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Iron Age textiles give up their secrets to reveal patterns in human interaction

Textiles dating from between 1 000 and 400 BC survive in mineralised forms often found in burial sites. The material was frequently placed in contact with metals conducive to their reservation, buried alongside the bodies in the form of ornaments or tools. New research is unravelling what these fragments can tell us about the cultures that produced them.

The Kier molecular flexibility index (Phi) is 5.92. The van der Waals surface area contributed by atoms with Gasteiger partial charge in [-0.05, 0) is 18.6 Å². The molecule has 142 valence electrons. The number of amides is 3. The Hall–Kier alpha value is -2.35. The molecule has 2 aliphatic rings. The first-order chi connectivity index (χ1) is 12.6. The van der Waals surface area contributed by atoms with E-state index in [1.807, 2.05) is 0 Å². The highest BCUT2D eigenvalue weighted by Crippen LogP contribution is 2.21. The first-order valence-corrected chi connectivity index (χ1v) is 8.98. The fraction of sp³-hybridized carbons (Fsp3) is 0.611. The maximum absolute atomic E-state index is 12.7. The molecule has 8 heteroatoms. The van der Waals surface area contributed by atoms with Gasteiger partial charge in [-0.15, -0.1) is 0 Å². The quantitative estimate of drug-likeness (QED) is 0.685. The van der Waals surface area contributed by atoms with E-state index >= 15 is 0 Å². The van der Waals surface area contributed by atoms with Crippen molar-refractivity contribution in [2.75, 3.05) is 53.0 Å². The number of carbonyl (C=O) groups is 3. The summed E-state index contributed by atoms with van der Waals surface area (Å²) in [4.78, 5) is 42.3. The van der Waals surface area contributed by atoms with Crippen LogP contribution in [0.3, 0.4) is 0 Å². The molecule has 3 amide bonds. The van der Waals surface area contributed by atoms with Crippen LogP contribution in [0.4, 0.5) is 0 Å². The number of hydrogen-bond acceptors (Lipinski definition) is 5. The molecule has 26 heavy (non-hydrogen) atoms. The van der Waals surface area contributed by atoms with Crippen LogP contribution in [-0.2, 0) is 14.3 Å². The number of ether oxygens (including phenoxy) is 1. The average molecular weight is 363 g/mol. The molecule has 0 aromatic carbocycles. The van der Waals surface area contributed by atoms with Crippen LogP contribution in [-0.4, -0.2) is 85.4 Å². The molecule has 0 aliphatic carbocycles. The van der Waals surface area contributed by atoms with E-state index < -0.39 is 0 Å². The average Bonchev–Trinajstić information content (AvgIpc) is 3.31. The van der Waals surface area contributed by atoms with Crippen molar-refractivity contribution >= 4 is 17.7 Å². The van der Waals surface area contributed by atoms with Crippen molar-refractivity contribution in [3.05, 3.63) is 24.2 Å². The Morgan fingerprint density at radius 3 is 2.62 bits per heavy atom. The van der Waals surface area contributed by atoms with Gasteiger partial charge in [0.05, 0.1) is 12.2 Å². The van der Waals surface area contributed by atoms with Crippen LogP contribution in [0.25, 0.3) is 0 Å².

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Fabric doesn’t hold up well over millennia, with a few notable exceptions garments are rarely discovered. But tiny fragments found alongside micro-organism killing metals can offer insight into population movements, trade and culture. The metal salts create casts of the fibers, preserving the microstructure for analysis and comparison. By the meticulous use of digital and scanning electron microscopy, high performance liquid chromatography and other advanced methods, the EU-funded PROCON project uncovered information on the nature of the structural features of the raw material, such as weave, thread thickness and thread count along with other parameters. The findings, and the conclusions drawn from them, are presented in a recently published paper, Tracing textile cultures of Italy and Greece in the early first millennium BC. Dr Margarita Gleba, the study's author and researcher at the McDonald Institute for Archaeological Research, University of Cambridge, states that there is overwhelming evidence for frequent contact between Italy and Greece during the first half of the first millennium BC, but that the textile traditions of each culture were very different. Her research indicates that the populations of the two regions made an active decision to clothe themselves in a certain way, perhaps in connection with traditions already established in the Bronze Age. This runs counter to our previously held assumption that Italy and Greece had similar technological and aesthetic traditions of textile production during the first millennium BC. What can ancient cloth tell us about the people who spun and wore it? Economic activities related to metal, ceramic and agricultural production and their relationship to urbanisation in Iron Age Italy and Greece has long been of interest to researchers. But the more ephemeral commodity of fabric and the light it shines on wealth generation and subsistence has not been investigated. The project considered the significance of the production and consumption of textiles in the development of city-states (as clothing, elite regalia, trade and exchange items). PROCON looked at warp, weft, thread diameter, thread twist direction, the type of weave or binding, thread count indicating cloth quality, the edges and the material of the fibers. The textiles reviewed, 192 for Italy, and 107 for Greece, came primarily from funerary contexts, with only a few fragments excavated in settlements, and a special group that was found frozen in the Italian Alps. This means their purpose was to clothe or wrap rather than, for example, use as sails or furnishing. The colour of the mineralised textiles is unknown, but dye analysis of some of the organically preserved finds indicates the use of sophisticated dyeing methods and a variety of plant dye sources, including muricid shellfish for purple, madder for red, woad for blue and a variety of yellow dyes. The paper explains textiles were probably decorated with various beads, buttons and appliqués in precious materials, such as bronze, gold, amber, glass and faience, found in their hundreds and even thousands in rich Iron Age tombs across Italy. Small domed bronze buttons are particularly common over a very wide geographic area. Analysis shows similarities in the Grecian samples with techniques of weaving used in the Near East rather than Central Europe, mirroring the close connections that existed between the areas. One textile form was found to have spread westwards early in the first millennium. In central Adriatic Italy, on the other hand, the predominance of another type of weave appears to agree with the generally accepted Adriatic- or Balkan-looking trends in the local material culture. PROCON (PROduction and CONsumption: Textile Economy and Urbanisation in Mediterranean Europe 1000-500 BCE) aims to investigate the role of textiles in the urbanisation and state formation of Mediterranean Europe (Greece, Italy, Spain) from 1000 to 500 BC and to demonstrate that textile production and consumption were a significant driving force of the economy and in the creation and perception of wealth. For more information, please see: CORDIS project web site


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